Mom doesn’t like wine—never has, never will. She doesn’t like much really; her diet consists of coffee, bread, chocolate, steak, potatoes, cantaloupe and Pepsi (in that order). When I was growing up, cigarettes were really first on that list, but somehow the fear of walking around with oxygen tankfully motivated her to kick her pack-and-a-half-day habit.
Mom’s an amazing woman whom I admired while growing up for her strength and presence and then somehow tried my hardest to avoid becoming as an adult. When I recognize her mannerisms within me, rather than appreciating them, I turn and run from them like a champion sprinter—please don’t let me be like her. Does every girl fear becoming her mother?
On the rare and stupid occasions I compared Mom to Grandma, I was met with one of the most evil glares I’ve ever seen my mother wear. She does this death stare where you can feel her eyes flashing daggers that dig deep into you, searing your raw flesh. Ouch.
Mom’s mom was not a pleasant woman. She was a Polish-Jewish immigrant who married a poor man she didn’t really love and who never gave her the life she wanted. I hate to speak badly of the dead, but truthfully, she was a mean, bitter woman who was jealous of her own daughters and intent on punishing everyone and making anyone around her miserable—please don’t let me be like her. Even Grandma’s kindest words were backhanded compliments, like “With a punim (face) like that, you think you’d have found yourself a rich husband by now.” Thanks Grandma. While I guess the mother/daughter jealousy thing’s not unusual, perhaps I’m lucky I have two sons (though I did so want that daughter, why exactly again?).
Mom’s defense was and still is humor and it’s served her well over the years, both to protect her from her mother’s quick jabs and evil tongue, and also in areas beyond mere protection. One of her claims to fame is making my father belly laugh—almost daily—even after 50 years of marriage. Those deep, silent laughs that leave his stomach jiggling like a big bowl of Jello, his eyes streaming wet with tears and his lungs screaming for breath. And if you knew my dad, who’s a serious and very reserved man, you’ll know it’s not an easy feat. And it’s not just Dad, I watch her when we’re out in public; she derives immense pleasure, as if it’s her meaning in life, to make others around her laugh.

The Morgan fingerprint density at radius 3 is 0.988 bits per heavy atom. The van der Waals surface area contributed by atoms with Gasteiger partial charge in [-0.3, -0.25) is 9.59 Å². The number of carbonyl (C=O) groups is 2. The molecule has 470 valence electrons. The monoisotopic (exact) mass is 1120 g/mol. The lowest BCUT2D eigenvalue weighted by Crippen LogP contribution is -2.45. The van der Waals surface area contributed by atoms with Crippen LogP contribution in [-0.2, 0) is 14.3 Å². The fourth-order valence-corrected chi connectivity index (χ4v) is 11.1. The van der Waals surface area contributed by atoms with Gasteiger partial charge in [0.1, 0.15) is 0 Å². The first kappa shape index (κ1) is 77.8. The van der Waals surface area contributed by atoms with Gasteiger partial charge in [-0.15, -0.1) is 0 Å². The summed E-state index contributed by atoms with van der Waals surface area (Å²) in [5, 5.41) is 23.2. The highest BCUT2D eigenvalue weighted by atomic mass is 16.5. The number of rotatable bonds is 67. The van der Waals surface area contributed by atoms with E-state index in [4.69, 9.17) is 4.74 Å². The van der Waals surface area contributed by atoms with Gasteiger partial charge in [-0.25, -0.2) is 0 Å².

I love this about her. As a child, I also hated this about her since what I really wanted was to just slip by unnoticed most of the time, and there she was drawing attention to us.
Lucky me, I did receive her gift of sarcasm, and hopefully a tiny bit of her wit lives on in me too, but I’ve found myself completely entranced with things she’s never been remotely interested in. She tried to keep me sheltered in her world of
She doesn’t understand my passion for food and wine. She says, “Will you stop swirling that glass already.” She turns her nose up when I mention the foods I'm enjoying. She has no patience or comprehension of wine tasting, my project, articles I’ve written or this blog for that matter. I’d be willing to wager a guess she’s never even looked at my blog or even knows what a blog is (if you ever do look Mom, I love you!). Though her mind is open in most areas, she’s more finicky than a child when it comes to food and drink. It’s one of our greatest differences and I’m perfectly at peace with that. So, while Mom may not like wine and I’ll never like coffee, at least we can always agree on chocolate.
Happy Mother’s Day to inspiring and loving moms everywhere! Until we sip again…